“LifeLines is a monthly column dedicated to addressing issues of mental, behavioural, and social health. The column appears on the 1st weekend of the month, and is written by professionals in the field of social work, mental health, and community medicine”.
By Ian Jacobs, M.D
Why is communication so important? When we are close to people, at home, at work or socially, we often think we know them and what they are thinking from their actions, faces, and words, and that they likewise know what we think. But actions, faces and even words can often be lies if communication is not open and honest. Communication is a two-way street and our own upbringing, perceptions and other baggage will also influence how we hear what is actually being said.
Miscommunication, in which the speaker and sender don’t say, mean or understand the same thing is at the root of many of the problems in our society. Likewise non-communication, which we males often take refuge in, is another big problem, as the persons on the other end are left to impute, often incorrectly, what we were thinking.
Nonverbal communication can offer powerful additional meaning to the words we say and can sometimes make a liar of the very words we utter, as they may make it clear that what we say is not quite what we mean. Important means of nonverbal communication include gestures, eye contact, facial expressions, paralinguistics and body language. Paralinguistics is vocal communication separate from actual language- i.e volume, tone, etc. Nonverbal communication is important as it indicates to your listener if you are being truthful, and also, if you are really listening to him. A study out of UCLA determined that 93 % of the effectiveness of communication was related to nonverbal cues and only 7 % to actual verbal communication.
When the nonverbal signs we send do not match our words, our listeners mistrust what we say. Here in the Caribbean one of the more common failings in the area of nonverbal communication is the lack of eye contact. People often avoid looking you in the eye, especially if they think that what they say will displease you. Often, they don’t realize what an untrustworthy message it sends, even when they are being completely ‘above board‘.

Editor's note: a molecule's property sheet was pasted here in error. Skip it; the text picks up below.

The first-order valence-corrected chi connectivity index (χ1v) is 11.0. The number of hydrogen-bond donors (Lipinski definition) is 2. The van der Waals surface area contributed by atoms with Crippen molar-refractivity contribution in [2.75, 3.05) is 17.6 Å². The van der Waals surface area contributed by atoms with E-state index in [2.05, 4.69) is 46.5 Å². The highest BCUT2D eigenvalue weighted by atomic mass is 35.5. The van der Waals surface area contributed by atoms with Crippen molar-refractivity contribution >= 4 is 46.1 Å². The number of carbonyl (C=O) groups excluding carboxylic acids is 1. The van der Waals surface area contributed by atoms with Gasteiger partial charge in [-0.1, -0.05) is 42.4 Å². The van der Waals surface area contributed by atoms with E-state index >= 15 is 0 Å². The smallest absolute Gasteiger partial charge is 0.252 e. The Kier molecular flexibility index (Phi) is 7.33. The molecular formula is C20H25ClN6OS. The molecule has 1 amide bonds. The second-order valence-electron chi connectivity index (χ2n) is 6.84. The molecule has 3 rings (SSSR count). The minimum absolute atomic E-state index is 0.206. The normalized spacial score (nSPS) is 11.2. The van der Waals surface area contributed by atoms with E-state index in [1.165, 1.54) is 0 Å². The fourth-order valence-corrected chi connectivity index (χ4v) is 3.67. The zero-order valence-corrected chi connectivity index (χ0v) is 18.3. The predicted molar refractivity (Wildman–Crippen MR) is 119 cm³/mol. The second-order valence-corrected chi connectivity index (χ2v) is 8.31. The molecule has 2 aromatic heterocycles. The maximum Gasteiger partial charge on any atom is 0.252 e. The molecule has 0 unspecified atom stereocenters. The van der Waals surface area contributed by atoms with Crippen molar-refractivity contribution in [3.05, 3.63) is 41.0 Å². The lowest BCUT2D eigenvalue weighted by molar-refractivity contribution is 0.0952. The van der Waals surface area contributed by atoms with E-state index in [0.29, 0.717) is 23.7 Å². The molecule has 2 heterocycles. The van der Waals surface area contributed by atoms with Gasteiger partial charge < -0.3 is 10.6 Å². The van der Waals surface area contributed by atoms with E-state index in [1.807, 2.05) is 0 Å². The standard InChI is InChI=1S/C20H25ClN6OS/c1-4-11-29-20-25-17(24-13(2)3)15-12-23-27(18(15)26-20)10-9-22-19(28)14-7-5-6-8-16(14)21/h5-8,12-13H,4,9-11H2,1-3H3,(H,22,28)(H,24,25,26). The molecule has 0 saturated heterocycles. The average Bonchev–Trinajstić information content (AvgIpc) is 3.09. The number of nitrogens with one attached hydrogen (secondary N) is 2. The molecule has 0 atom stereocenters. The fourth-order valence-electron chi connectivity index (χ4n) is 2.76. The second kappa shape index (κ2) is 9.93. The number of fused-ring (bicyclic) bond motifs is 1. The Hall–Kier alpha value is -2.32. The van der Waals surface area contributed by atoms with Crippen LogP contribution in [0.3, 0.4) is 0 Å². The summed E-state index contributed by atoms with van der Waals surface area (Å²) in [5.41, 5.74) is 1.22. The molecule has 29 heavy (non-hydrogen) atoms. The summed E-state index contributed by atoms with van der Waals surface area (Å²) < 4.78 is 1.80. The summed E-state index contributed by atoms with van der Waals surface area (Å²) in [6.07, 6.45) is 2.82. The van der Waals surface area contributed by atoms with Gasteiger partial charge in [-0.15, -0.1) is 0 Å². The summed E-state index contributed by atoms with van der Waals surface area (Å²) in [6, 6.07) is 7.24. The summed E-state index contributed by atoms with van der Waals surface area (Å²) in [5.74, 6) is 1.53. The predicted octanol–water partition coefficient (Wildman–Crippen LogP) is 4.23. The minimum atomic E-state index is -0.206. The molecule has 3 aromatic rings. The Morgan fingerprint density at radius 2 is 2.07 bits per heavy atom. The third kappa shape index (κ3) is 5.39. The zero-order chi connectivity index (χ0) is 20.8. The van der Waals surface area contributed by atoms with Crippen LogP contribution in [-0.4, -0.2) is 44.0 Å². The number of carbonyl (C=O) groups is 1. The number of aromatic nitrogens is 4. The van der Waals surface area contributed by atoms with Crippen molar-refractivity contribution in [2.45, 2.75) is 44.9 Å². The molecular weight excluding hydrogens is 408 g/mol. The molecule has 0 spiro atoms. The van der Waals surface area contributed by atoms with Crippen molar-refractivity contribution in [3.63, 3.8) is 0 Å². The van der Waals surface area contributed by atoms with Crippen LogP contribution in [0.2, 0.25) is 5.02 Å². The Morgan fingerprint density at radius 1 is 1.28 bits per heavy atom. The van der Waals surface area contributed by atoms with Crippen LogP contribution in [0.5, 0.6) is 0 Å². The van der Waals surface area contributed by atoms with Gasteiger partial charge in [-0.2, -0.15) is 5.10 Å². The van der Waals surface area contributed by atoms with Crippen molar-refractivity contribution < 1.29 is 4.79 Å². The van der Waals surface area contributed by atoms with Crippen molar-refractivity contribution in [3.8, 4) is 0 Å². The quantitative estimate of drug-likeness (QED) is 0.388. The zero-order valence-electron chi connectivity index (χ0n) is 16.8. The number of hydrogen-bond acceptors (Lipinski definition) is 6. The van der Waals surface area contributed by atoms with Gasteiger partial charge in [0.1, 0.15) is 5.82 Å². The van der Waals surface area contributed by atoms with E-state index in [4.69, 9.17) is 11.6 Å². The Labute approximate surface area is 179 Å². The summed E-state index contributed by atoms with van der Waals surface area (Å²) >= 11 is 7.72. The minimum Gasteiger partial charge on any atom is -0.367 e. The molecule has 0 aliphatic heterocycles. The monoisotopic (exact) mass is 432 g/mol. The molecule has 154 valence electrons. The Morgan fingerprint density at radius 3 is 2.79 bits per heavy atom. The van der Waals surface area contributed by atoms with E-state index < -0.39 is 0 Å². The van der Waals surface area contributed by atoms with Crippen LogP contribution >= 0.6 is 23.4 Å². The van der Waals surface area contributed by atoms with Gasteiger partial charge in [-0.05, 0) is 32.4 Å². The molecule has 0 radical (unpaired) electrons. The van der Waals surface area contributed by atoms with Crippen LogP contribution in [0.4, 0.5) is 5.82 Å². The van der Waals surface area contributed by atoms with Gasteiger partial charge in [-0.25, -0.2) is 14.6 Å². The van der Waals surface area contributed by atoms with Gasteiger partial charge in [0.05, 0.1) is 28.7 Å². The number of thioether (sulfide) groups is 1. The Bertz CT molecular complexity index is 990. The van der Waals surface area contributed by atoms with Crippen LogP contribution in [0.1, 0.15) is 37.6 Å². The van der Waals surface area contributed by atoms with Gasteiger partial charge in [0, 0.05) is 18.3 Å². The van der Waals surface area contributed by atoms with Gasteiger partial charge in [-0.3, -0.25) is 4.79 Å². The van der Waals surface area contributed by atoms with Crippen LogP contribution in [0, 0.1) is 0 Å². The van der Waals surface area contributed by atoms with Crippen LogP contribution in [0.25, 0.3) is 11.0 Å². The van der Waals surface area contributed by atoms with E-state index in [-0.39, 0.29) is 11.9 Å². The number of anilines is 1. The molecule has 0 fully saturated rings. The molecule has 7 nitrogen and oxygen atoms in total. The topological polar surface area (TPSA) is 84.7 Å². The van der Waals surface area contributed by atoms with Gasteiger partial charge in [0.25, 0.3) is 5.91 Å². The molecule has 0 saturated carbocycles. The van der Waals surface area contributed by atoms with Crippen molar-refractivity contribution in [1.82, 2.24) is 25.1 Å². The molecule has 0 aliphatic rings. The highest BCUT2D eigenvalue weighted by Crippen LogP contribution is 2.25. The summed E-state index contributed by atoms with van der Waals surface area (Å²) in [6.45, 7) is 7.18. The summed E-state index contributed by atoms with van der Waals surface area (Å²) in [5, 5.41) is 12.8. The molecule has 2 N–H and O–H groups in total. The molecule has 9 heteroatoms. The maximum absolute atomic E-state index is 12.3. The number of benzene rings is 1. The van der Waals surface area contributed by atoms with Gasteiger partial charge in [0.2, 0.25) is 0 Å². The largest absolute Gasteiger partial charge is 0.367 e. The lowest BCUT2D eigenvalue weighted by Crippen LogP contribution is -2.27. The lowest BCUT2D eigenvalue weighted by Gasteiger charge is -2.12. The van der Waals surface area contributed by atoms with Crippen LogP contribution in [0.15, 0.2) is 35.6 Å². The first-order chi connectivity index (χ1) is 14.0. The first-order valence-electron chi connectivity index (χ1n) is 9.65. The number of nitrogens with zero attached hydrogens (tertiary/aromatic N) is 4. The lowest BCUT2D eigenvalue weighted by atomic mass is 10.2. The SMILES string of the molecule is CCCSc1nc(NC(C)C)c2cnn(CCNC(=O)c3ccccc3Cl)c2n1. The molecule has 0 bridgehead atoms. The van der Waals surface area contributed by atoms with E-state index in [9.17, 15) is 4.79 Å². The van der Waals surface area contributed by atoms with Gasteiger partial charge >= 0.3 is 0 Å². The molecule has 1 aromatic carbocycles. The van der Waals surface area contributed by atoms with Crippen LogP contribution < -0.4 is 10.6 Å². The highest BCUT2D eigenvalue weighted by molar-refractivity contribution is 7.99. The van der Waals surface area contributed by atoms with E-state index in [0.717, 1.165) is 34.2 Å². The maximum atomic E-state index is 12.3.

Communication styles differ, and can generally be classified as Passive, Aggressive, Assertive or Indirect. While we all use each of the different types from time to time, where we want to be most of the time is Assertive, which is characterized among other things by respectful, clear statement of feelings, needs and wants, good eye contact, a calm tone of voice and a relaxed body posture.
This is an often overlooked part of communication, and when heeded, often confused with hearing. In conversation with others, especially if there is a point of disagreement, we often just wait for the other person to finish speaking their part and then go back to our point, or our perception of their viewpoint, without really actively listening to what they are saying, or trying to see things from their perspective.
Nowhere is this more evident than when our politicians go at each other or when we take up cudgels on their behalves, but it also percolates into everyday communicating.
Active listening is what leads to mutual understanding. It involves attentive listening and sincere questioning to be sure where the other person is coming from and that we understand what he or she is trying to say. It is important to put aside our own biases, and to be aware of any ‘trigger words’ that we hear that might lead to an automatic emotional response on our part that may be quite unrelated to what the person is actually trying to say. We must understand and respect the other person’s value system, even though it may be different from ours. In their shoes, we would probably have the same perspective.
Communication problems have been with mankind for a long time, as evidenced by the quotes below from ancient philosophers:
“In a controversy the instant we feel anger we have already ceased striving for the truth, and have begun striving for ourselves.”
“If evil be said of thee, and if it be true, correct thyself; if it be a lie, laugh at it.”
Good Communication requires that we respect the other as a person, who has had different experiences from us, and may see the world differently from us. He may be wrong from our perspective, but deserves respectful listening from which we ourselves may gain some new truths or attitudes, or at least a better understanding of how he and many others may think. We have no corner on the Truth.
Ian Jacobs, M.D is a pediatrician in the Federation of St. Kitts and Nevis